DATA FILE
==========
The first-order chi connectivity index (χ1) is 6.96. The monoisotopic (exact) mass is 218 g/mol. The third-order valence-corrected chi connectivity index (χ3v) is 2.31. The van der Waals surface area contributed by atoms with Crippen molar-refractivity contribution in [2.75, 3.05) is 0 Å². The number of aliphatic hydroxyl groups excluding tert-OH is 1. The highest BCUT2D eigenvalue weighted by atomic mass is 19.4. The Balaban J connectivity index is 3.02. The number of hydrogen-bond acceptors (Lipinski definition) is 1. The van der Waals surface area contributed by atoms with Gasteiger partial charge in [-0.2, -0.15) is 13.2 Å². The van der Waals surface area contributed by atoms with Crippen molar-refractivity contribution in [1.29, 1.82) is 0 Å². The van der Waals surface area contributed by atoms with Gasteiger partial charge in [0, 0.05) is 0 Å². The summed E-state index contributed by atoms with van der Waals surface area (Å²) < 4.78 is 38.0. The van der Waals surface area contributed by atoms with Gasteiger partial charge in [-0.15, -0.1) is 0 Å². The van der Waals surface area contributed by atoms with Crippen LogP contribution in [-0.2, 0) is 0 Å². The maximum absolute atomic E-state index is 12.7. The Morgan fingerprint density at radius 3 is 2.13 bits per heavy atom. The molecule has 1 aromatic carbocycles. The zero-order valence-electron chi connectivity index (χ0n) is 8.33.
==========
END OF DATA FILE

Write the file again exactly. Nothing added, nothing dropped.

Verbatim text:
The first-order chi connectivity index (χ1) is 6.96. The monoisotopic (exact) mass is 218 g/mol. The third-order valence-corrected chi connectivity index (χ3v) is 2.31. The van der Waals surface area contributed by atoms with Crippen molar-refractivity contribution in [2.75, 3.05) is 0 Å². The number of aliphatic hydroxyl groups excluding tert-OH is 1. The highest BCUT2D eigenvalue weighted by atomic mass is 19.4. The Balaban J connectivity index is 3.02. The number of hydrogen-bond acceptors (Lipinski definition) is 1. The van der Waals surface area contributed by atoms with Gasteiger partial charge in [-0.2, -0.15) is 13.2 Å². The van der Waals surface area contributed by atoms with Crippen molar-refractivity contribution in [1.29, 1.82) is 0 Å². The van der Waals surface area contributed by atoms with Gasteiger partial charge in [0, 0.05) is 0 Å². The summed E-state index contributed by atoms with van der Waals surface area (Å²) < 4.78 is 38.0. The van der Waals surface area contributed by atoms with Gasteiger partial charge in [-0.15, -0.1) is 0 Å². The van der Waals surface area contributed by atoms with Crippen LogP contribution in [-0.2, 0) is 0 Å². The maximum absolute atomic E-state index is 12.7. The Morgan fingerprint density at radius 3 is 2.13 bits per heavy atom. The molecule has 1 aromatic carbocycles. The zero-order valence-electron chi connectivity index (χ0n) is 8.33.